Integrated feral pig control
In Victoria, feral or wild populations of pigs (Sus scrofa) are declared as established pest animals under the Catchment and Land Protection Act 1994. Under the Act, all landowners have a responsibility to prevent the spread of, and as far as possible eradicate, established pest animals from their land.
Feral pigs have been present in Australia since early European settlement. Their populations were originally concentrated around settlement areas, but they have since spread across 45 per cent of the Australian mainland and are found in all states and territories. Feral pigs are one of Australia’s worst pest animal species because they not only cause extensive damage to agriculture and the environment, but they can spread diseases that threaten human, wildlife and livestock health. Therefore, it is important to manage feral pig populations wherever they occur.
Feral pig biology and behaviour
Before designing your feral pig control program, it is important to understand feral pig behaviour and ecology. The following should be considered when designing your program:
- Feral pigs eat meat and vegetable material (they are 'omnivorous').
- Feral pigs are highly intelligent and capable of adapting their behaviours to live in a wide range of habitats.
- Feral pigs may change location and behaviour according to seasonal conditions.
- Feral pigs require a reliable and adequate supply of water, food and shelter.
- Breeding can occur throughout the year.
- Sows can produce two weaned litters every 12 to 15 months, with an average of 6 piglets per litter.
- Feral pigs can travel long distances to find food or water or to escape hunting pressure.
See pig (feral or wild) for more information about their characteristics and behaviour.
Managing feral pigs on your property
- It is important to control feral pigs before they cause severe crop losses, vegetation damage, waterway sedimentation, soil erosion and livestock predation.
- Be aware that native wildlife may also be using feral pig habitat, so ensure your feral pig control program doesn't affect native wildlife.
- If any feral pig control work is to be undertaken that may result in disturbance of native vegetation, culturally significant areas or waterways, contact the responsible authorities prior to works being conducted. The responsible authorities may include local government, Agriculture Victoria, Aboriginal Affairs Victoria or the local Registered Aboriginal Party, and the local Catchment Management Authority.
- If you are planning to use traps to control feral pigs – the trap specifications, trap checking times, provision of food, water and shade, and humane destruction of trapped feral pigs must be carried out in accordance with the requirements of the Prevention of Cruelty to Animals Act 1986 (POCTA) and associated regulations. Trapping has several animal welfare implications and anyone considering trapping should read Humane Vertebrate Pest Control.
- If you are planning to use dogs for feral pig control, be mindful that there are specific requirements for the use of dogs for hunting. Under Section 28 of the Domestic Animals Act 1994, a person must not set or urge a dog to attack, bite, rush at or chase any animal except when hunting in accordance with the Prevention of Cruelty to Animals Act 1986 (POCTA).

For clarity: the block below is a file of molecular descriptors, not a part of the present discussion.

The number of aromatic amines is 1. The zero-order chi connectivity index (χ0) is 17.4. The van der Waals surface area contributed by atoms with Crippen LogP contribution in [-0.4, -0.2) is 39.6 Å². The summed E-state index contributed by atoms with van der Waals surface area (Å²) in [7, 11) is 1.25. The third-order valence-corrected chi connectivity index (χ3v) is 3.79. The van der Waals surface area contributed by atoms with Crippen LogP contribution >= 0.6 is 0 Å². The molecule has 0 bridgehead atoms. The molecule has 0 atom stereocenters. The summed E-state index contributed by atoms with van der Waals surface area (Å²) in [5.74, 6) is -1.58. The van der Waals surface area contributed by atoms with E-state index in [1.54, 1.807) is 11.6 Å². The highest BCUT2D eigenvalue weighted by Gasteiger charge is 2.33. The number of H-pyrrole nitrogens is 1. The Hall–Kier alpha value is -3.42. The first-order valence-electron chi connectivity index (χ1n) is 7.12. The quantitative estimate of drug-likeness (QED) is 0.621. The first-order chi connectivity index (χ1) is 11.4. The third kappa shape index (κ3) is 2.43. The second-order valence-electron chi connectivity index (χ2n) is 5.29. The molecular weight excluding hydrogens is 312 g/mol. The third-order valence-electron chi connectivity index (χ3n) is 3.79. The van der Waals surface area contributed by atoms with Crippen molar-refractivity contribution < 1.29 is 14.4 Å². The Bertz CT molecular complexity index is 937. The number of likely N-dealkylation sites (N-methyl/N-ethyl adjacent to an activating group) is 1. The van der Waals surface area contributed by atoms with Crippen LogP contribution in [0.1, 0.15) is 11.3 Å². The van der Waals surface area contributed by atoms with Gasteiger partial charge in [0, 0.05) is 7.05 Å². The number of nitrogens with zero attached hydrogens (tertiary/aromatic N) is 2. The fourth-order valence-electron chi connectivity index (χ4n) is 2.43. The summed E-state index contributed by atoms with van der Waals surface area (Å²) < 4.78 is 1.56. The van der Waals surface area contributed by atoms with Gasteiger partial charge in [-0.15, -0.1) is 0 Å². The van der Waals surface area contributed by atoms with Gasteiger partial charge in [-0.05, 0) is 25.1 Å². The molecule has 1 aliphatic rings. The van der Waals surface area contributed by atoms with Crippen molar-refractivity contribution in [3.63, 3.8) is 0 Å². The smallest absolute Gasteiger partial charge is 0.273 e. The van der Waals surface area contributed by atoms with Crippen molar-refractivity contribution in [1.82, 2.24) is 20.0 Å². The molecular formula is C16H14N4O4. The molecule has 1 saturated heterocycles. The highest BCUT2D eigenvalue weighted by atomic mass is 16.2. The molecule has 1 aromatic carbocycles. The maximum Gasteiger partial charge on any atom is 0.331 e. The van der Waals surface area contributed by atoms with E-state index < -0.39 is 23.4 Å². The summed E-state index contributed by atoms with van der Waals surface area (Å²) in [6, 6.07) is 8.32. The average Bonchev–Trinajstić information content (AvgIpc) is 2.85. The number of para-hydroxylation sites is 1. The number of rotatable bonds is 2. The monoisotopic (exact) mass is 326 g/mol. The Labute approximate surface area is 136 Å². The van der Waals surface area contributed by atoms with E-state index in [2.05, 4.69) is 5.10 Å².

- If you are planning to use chemicals to control feral pigs, ensure all requirements of the Agricultural and Veterinary Chemicals (Control of Use) Act 1992 and Agriculture and Veterinary Chemicals (Control of Use) Regulations 2017 are met. This includes adhering to the directions for use on the chemical label, keeping the relevant chemical use records and only using 'restricted use chemicals' if you hold the required Agricultural Chemical User Permit or other relevant permit. Chemical use record sheets and further information regarding agricultural chemical use can be found on chemicals.
Planning your program
Strategic planning can maximise the effectiveness of feral pig control while minimising damage to other animals. Consider pig density, distribution and habitat to determine what actions are most appropriate. The following steps will help in planning.
Coordinate control work with your neighbours. The best results are achieved when neighbours work together to conduct simultaneous feral pig control across a landscape, rather than just on individual properties. Remember, work on your property can be undermined by the inactivity of your neighbours, so talk to your neighbours and your local Landcare group to work out a plan for coordinated action.
Identify feral pig feeding behaviour and activity areas on your property. Map these areas for future reference. Feral pigs are often found around:
- watering points
- swampy areas
- areas with vulnerable livestock, plantations, crops and thick vegetation.
Establish a benchmark of the impact of feral pigs on your property. This will be used to measure the effectiveness of your control programs. Feral pigs can be monitored by measuring tracks, using motion sensor cameras and by measuring bait uptake at bait stations or ground rooting damage. Other signs of feral pig activity include wallows, ground rooting and mud rubs. Feral pig density can also be assessed by ground-based or aerial counts.
In addition, it is important to assess the risks to non-target animals when implementing baiting or shooting programs so they can be properly mitigated.
Use the information you have gained from monitoring to:
- target your control effort
- monitor the progress and success of your control program
- vary and improve your program.
It is important to monitor on an ongoing basis to detect and treat any re-infestations.
Use the right tools